On Halloween Day, 1968, weekend sailor and lifelong tinkerer Donald Crowhurst set sail aboard an untested trimaran, The Teignmouth Electron, determined to win the first-ever official race to single-handedly circumnavigate the globe. At stake was a generous cash prize that would save his failing business from insolvency and provide an opportunity to very publicly prove the value of the device he had invented (and that his business manufactured): the Navicator, a handheld marine navigation device. The race was sponsored by the Sunday Times, so the victor would get not just money but invaluable media exposure.
Even before the race began, things looked uncertain for Crowhurst. The boat he was sailing was of a completely new design, as yet unproven; one observer noted that the boat was very fast but that it couldn't sail close to the wind. And when it was running at full speed it began to vibrate, shaking loose the screws in the self-steering apparatus. Ironically, even Crowhurst's navigational abilities were questioned during a pre-race test sail. Worst of all, there wasn't time to add in all the usual safety features. Undeterred, Crowhurst just beat the October 31 deadline for departure and headed into open water.
Soon after the race began, Crowhurst ran into trouble, sailing far more slowly than he had planned. It wasn't long before he realized that he had no chance of winning the race whatsoever, and instead faced a difficult choice: finish the race and risk his life aboard a boat he couldn't control; give up in defeat and send his business into bankruptcy; or take a shortcut and falsify his navigational logs. Fatefully, Crowhurst chose the latter, maintaining from that moment on two logs--one actual and one invented--about his progress.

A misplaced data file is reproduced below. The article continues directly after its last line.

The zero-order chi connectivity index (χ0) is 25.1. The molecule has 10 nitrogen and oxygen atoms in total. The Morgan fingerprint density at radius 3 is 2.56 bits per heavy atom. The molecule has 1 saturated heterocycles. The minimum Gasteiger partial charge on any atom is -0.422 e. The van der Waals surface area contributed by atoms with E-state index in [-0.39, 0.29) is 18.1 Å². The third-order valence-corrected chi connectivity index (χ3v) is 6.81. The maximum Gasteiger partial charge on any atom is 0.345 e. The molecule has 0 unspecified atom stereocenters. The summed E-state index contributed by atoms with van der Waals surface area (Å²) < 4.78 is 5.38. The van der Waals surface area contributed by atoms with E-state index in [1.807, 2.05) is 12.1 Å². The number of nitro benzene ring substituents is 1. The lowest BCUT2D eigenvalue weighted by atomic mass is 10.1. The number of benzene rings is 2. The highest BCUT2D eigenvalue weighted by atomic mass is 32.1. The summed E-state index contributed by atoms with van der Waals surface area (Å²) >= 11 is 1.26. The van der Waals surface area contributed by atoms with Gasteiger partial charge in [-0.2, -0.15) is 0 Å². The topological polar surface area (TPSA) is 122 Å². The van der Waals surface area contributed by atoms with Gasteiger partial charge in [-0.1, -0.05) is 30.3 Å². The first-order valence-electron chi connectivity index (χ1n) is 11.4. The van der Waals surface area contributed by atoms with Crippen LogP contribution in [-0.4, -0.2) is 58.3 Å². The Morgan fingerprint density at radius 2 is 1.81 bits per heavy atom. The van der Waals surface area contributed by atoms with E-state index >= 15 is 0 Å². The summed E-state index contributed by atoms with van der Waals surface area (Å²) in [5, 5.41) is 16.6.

Pieced together by two Times reporters following the discovery of the abandoned Teignmouth Electron (and Crowhurst's navigational logs), Deep Water captures the enigma at the center of Crowhurst's final voyage--a quixotic attempt to save his business, and to provide for his young family, by attempting to become the first person to sail around the world without stopping. It is a mesmerizing journey into uncharted territory, not just of the world's oceans but of the darkest corners of the human mind.